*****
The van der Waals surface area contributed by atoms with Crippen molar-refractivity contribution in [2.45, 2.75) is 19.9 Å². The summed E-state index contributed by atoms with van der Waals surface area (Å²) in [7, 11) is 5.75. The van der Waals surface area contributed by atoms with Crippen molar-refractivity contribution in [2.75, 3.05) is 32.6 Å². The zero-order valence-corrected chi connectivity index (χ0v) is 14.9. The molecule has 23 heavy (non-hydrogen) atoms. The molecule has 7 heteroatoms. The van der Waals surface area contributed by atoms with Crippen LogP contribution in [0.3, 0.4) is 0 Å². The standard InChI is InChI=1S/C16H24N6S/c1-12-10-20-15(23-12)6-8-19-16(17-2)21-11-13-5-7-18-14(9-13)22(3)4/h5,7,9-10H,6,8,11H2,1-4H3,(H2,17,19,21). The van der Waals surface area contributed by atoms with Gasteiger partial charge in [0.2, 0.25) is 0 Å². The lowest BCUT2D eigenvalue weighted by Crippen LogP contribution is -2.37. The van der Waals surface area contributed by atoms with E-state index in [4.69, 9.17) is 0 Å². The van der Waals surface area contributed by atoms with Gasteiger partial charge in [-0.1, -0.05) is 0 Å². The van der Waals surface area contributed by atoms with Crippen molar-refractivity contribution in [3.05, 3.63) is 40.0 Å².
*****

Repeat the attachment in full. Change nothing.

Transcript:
The van der Waals surface area contributed by atoms with Crippen molar-refractivity contribution in [2.45, 2.75) is 19.9 Å². The summed E-state index contributed by atoms with van der Waals surface area (Å²) in [7, 11) is 5.75. The van der Waals surface area contributed by atoms with Crippen molar-refractivity contribution in [2.75, 3.05) is 32.6 Å². The zero-order valence-corrected chi connectivity index (χ0v) is 14.9. The molecule has 23 heavy (non-hydrogen) atoms. The molecule has 7 heteroatoms. The van der Waals surface area contributed by atoms with Crippen LogP contribution in [0.3, 0.4) is 0 Å². The standard InChI is InChI=1S/C16H24N6S/c1-12-10-20-15(23-12)6-8-19-16(17-2)21-11-13-5-7-18-14(9-13)22(3)4/h5,7,9-10H,6,8,11H2,1-4H3,(H2,17,19,21). The van der Waals surface area contributed by atoms with Gasteiger partial charge in [0.2, 0.25) is 0 Å². The lowest BCUT2D eigenvalue weighted by Crippen LogP contribution is -2.37. The van der Waals surface area contributed by atoms with E-state index in [4.69, 9.17) is 0 Å². The van der Waals surface area contributed by atoms with Gasteiger partial charge in [-0.1, -0.05) is 0 Å². The van der Waals surface area contributed by atoms with Crippen molar-refractivity contribution in [3.05, 3.63) is 40.0 Å².